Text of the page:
Transfer station managers should contact the ANR Solid Waste Certification Section to amend facility management plans to include collection and management of leaf and yard debris and any other new materials. Find information at the DEC facilities page: http://dec.vermont.gov/waste- management/solid/solid-waste-facilities. July 2021


Collection by commercial hauler: Commercial haulers are not required to offer collection leaf and yard debris.

Commercial composter: Some commercial composters accept leaf and yard debris, especially material that is chipped. Find a facility using the Vermont Materials Management Map.

Farm: Some farms accept leaf and yard debris. Contact the farmer before bringing any material to their farm.

Energy generation at power : Clean wood (but not leaf and yard debris) may be burned at power such as the McNeil Power Plant in Burlington.

Heating: Clean wood has long been used for heating buildings, and is still prevalent today. Get the most heat and minimize particulate and toxic emissions by burning only clean, dry, well-seasoned wood, in a stove or boiler that provides good ventilation and is EPA-certified. Do not burn wood that is painted, stained, or treated in any way. Do not burn engineered wood such as particle board or glulam. See the Vermont Department of Environmental Conservation Air Quality & Climate Division for more information about wood stoves.

Burial at stump & inert waste dump/categorical disposal sites: When stumps and root masses need to be disposed of off-site, they may be buried with inert material such as concrete at facilities currently certified by ANR to accept stumps, root masses, or larger brush. If all efforts to reuse, repurpose, and recycle clean wood or brush fail, and no other options exist, they may also be buried. Leaf and yard debris collected at solid waste facilities may not be buried. Facilities must adhere to the conditions of their certification. Facilities may charge to provide this service. Burial is not a preferred management strategy.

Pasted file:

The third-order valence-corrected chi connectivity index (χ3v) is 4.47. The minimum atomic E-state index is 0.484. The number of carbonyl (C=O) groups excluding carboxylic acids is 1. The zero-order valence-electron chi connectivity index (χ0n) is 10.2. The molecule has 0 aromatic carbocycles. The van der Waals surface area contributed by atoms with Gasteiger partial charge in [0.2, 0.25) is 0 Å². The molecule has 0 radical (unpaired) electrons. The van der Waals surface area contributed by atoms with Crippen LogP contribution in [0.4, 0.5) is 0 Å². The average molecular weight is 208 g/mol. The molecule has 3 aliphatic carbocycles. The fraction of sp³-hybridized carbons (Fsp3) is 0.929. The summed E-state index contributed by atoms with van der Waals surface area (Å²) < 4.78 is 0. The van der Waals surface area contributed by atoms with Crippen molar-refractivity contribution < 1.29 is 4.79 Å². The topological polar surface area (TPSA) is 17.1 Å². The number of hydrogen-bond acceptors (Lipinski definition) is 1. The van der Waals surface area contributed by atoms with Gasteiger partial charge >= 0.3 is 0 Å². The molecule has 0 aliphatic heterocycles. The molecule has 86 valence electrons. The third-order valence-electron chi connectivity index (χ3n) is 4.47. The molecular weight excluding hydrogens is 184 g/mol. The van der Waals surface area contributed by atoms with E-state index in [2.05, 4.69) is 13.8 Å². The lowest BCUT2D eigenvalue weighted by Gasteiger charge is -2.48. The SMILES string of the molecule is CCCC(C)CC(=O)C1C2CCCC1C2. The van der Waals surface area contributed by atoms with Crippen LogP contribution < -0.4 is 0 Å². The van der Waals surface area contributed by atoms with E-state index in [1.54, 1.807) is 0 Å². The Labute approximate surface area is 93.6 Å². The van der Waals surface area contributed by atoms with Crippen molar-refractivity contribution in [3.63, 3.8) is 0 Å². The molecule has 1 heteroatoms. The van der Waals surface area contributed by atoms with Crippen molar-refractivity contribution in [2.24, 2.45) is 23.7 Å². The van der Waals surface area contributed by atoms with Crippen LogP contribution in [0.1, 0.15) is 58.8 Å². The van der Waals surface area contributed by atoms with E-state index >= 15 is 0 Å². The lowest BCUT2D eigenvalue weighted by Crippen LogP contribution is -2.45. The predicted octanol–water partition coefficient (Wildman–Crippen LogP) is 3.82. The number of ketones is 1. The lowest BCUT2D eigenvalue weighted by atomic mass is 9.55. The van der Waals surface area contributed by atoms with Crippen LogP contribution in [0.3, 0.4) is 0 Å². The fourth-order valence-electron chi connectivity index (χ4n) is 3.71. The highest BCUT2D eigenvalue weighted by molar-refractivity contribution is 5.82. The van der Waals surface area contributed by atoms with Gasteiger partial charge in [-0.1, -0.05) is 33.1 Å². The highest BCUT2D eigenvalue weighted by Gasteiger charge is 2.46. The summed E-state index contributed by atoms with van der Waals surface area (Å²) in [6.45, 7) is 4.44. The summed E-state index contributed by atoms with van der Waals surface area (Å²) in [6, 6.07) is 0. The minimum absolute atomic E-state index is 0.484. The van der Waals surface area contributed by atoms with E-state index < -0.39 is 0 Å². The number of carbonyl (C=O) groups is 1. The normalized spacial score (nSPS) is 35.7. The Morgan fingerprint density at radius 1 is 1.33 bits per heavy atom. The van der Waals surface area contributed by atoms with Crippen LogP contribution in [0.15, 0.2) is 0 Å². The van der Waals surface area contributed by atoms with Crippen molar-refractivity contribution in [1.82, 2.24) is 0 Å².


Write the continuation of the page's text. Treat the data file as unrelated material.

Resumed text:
Variance: Facilities may petition ANR for a variance from the requirement to collect leaf and yard debris, provided that they demonstrate the availability of convenient alternative services with sufficient capacity to meet local needs. No variance shall be granted except after public notice, an opportunity for a public meeting, and due consideration by ANR of the interests of all stakeholders.

Disposal as a Last Resort: If composters will not accept weeds, crops residues, or any other plant materials because they are invasive, diseased, or may contain hazardous or non-compostable substances, then they may be disposed in the trash and landfills as a last resort.

July 2021


Tips for passive management of leaf & yard Tips for separating leaf & yard debris from other debris at facilities materials at facilities • Piling leaf and yard debris to passively • Decide how different material types will be decompose into compost is acceptable, managed at the site before starting to accept provided it is part of the facility’s approved it. management plan. • Create clear boundaries between where • What: Passive management works best for different materials are to be placed. smaller-diameter materials, such as leaves, • Install clear signs. small brush, and grass clippings. • Distribute information to facility users before • Where: Select a large area out of the way of they arrive describing how materials should be heavy use areas, where material will get rain. A separated. shady area out of the direct summer sun works • Talk to every vehicle at the entrance to best. describe the proper placement of materials. • How: Keep what you want to manage passively • Monitor drop-off locations to ensure correct separate from materials for reuse, like lumber placement of materials. • Pile material starting at the back. • Take prompt corrective action when material • Start with a layer of small brush or wood chips, is misplaced. then alternate layers of higher nitrogen content materials, like fresh grass and leaves, with higher carbon materials, like small brush. • Decomposition can take 1-2 years, but can be accelerated if the pile is turned occasionally • Passive piles do not get hot enough to destroy weed . • Once the material looks like dark, rich, , allow the compost to cure in a separate pile for about 6 months before use in planting. For a richer compost, loosely cover the curing pile.

Sites accepting leaf, yard, or clean wood debris may require permits from the ANR Solid Waste Program to comply with solid waste rules. Contact the Solid Waste Certification Section for information at (802)

Waste Management & Prevention Division Solid Waste Program (802) 828-1138 VTrecycles.com

July 2021